(Reuters) – The U.S. Federal Reserve’s latest policy actions are unlikely to do much to bring down unemployment and carry a “material” risk of sparking inflation, one of the U.S. central bank’s most hawkish policymakers said on Monday.
“I see material upside risks to inflation in 2014 and beyond, given the current trajectory for monetary policy,” Richmond Fed President Jeffrey Lacker told the Charlotte Chamber of Commerce Annual Economic Outlook Conference.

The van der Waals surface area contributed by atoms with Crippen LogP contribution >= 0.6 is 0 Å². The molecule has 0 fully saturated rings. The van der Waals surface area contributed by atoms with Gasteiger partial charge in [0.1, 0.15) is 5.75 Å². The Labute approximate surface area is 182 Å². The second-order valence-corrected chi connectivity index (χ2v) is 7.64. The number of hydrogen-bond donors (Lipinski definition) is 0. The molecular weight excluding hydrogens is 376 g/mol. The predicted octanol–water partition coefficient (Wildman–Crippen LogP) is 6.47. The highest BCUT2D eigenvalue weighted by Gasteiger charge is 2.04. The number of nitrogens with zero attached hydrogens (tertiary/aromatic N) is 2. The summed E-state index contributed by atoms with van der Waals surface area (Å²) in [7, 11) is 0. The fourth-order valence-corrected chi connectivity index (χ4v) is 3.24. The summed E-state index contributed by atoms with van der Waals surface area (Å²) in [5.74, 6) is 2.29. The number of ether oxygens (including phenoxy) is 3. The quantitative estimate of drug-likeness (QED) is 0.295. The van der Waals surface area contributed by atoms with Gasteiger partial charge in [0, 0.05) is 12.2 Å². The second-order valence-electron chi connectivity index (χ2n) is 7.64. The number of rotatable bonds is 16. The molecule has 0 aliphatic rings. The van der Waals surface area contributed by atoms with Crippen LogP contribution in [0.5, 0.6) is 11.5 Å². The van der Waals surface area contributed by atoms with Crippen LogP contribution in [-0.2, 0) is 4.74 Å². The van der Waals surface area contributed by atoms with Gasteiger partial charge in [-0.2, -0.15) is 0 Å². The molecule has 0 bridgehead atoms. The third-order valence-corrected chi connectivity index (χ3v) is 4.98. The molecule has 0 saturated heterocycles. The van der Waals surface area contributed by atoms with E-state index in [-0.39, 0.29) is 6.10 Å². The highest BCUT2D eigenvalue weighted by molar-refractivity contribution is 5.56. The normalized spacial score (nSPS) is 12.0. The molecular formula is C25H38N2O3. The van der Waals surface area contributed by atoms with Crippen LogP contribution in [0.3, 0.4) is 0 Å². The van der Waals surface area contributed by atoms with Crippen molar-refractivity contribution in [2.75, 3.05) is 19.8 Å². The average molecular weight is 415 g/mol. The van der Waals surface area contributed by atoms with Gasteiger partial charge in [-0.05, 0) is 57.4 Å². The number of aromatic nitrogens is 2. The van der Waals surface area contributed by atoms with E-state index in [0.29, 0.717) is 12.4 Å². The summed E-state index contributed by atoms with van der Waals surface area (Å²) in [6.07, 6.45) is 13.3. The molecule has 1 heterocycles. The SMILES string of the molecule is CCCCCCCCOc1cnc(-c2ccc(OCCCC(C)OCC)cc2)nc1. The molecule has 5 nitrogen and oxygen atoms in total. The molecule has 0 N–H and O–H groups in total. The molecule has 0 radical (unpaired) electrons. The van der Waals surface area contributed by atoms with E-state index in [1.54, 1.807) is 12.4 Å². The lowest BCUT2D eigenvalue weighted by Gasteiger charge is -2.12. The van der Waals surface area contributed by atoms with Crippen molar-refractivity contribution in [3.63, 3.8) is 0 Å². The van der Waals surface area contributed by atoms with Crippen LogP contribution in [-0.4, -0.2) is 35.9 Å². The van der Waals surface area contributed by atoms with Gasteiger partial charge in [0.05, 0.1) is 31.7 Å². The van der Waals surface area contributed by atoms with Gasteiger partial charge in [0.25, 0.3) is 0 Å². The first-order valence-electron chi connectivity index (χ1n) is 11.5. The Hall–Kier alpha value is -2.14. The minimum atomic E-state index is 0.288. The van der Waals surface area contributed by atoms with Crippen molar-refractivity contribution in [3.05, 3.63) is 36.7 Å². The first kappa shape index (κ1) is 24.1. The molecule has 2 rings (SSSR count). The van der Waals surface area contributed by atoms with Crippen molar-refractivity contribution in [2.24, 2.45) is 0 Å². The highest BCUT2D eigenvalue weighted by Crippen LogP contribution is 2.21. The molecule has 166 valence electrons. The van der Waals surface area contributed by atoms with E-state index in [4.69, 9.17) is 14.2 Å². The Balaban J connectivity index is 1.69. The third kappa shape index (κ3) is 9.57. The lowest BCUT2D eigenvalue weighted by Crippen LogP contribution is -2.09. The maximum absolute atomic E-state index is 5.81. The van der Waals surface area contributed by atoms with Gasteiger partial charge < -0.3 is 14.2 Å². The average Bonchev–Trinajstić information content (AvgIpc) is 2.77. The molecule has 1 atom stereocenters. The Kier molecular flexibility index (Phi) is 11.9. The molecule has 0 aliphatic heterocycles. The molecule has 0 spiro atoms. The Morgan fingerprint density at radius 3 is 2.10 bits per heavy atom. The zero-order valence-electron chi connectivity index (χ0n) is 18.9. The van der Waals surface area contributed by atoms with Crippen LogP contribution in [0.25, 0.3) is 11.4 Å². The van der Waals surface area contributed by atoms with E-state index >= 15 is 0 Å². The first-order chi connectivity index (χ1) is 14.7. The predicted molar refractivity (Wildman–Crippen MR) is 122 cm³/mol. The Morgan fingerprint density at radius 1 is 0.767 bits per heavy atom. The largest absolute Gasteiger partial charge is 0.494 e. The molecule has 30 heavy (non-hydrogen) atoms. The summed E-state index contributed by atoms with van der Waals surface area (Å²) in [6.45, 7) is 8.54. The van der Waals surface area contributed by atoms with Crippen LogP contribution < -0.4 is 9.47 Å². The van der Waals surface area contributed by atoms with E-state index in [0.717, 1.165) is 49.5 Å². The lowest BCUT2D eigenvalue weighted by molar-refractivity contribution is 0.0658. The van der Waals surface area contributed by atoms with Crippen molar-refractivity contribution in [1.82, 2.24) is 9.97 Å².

Lacker, who dissented at every Fed policy-setting meeting this year, also warned the central bank’s growing stable of assets makes it much more vulnerable to “small errors.”
The Fed is “straining to provide as much stimulus as possible without endangering our price-stability credibility,” he said on CNBC television. “My worry and the reason I dissented … is that we seem to be willing to test the limits of that credibility.”
Last week the Fed said it would buy $45 billion in longer-term Treasuries each month, on top of its monthly purchases of $40 billion in mortgage-backed securities, until it sees a substantial improvement in the outlook for the U.S. labor market.